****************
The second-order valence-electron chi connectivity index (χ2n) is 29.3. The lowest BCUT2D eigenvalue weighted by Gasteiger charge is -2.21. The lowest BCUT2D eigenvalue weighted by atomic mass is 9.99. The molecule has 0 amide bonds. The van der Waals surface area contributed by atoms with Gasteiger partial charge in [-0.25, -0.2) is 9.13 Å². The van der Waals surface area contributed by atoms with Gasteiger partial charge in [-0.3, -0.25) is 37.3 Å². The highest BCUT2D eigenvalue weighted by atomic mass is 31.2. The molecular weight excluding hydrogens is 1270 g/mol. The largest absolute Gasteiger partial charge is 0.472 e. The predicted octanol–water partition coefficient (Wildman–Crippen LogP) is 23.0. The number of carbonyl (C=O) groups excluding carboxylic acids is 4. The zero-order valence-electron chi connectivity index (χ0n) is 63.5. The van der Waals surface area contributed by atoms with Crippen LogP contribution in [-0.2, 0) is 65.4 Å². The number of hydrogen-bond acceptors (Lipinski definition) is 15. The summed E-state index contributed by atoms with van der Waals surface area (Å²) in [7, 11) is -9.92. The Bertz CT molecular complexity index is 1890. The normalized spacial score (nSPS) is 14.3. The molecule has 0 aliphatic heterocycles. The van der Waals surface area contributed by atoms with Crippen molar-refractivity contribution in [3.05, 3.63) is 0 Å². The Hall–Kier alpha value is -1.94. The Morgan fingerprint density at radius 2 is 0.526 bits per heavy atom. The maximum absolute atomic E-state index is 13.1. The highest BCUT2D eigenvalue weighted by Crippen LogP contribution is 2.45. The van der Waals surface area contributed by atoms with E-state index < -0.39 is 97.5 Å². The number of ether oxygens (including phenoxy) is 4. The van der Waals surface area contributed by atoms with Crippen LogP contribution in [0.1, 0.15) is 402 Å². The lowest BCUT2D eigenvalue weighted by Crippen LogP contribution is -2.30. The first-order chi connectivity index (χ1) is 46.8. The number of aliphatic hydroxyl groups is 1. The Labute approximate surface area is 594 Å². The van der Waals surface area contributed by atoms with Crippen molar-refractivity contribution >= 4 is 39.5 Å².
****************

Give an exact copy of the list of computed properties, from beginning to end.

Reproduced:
The second-order valence-electron chi connectivity index (χ2n) is 29.3. The lowest BCUT2D eigenvalue weighted by Gasteiger charge is -2.21. The lowest BCUT2D eigenvalue weighted by atomic mass is 9.99. The molecule has 0 amide bonds. The van der Waals surface area contributed by atoms with Gasteiger partial charge in [-0.25, -0.2) is 9.13 Å². The van der Waals surface area contributed by atoms with Gasteiger partial charge in [-0.3, -0.25) is 37.3 Å². The highest BCUT2D eigenvalue weighted by atomic mass is 31.2. The molecular weight excluding hydrogens is 1270 g/mol. The largest absolute Gasteiger partial charge is 0.472 e. The predicted octanol–water partition coefficient (Wildman–Crippen LogP) is 23.0. The number of carbonyl (C=O) groups excluding carboxylic acids is 4. The zero-order valence-electron chi connectivity index (χ0n) is 63.5. The van der Waals surface area contributed by atoms with Crippen LogP contribution in [-0.2, 0) is 65.4 Å². The number of hydrogen-bond acceptors (Lipinski definition) is 15. The summed E-state index contributed by atoms with van der Waals surface area (Å²) in [7, 11) is -9.92. The Bertz CT molecular complexity index is 1890. The normalized spacial score (nSPS) is 14.3. The molecule has 0 aliphatic heterocycles. The van der Waals surface area contributed by atoms with Crippen molar-refractivity contribution in [3.05, 3.63) is 0 Å². The Hall–Kier alpha value is -1.94. The Morgan fingerprint density at radius 2 is 0.526 bits per heavy atom. The maximum absolute atomic E-state index is 13.1. The highest BCUT2D eigenvalue weighted by Crippen LogP contribution is 2.45. The van der Waals surface area contributed by atoms with E-state index < -0.39 is 97.5 Å². The number of ether oxygens (including phenoxy) is 4. The van der Waals surface area contributed by atoms with Crippen LogP contribution in [0.1, 0.15) is 402 Å². The lowest BCUT2D eigenvalue weighted by Crippen LogP contribution is -2.30. The first-order chi connectivity index (χ1) is 46.8. The number of aliphatic hydroxyl groups is 1. The Labute approximate surface area is 594 Å². The van der Waals surface area contributed by atoms with Crippen molar-refractivity contribution >= 4 is 39.5 Å².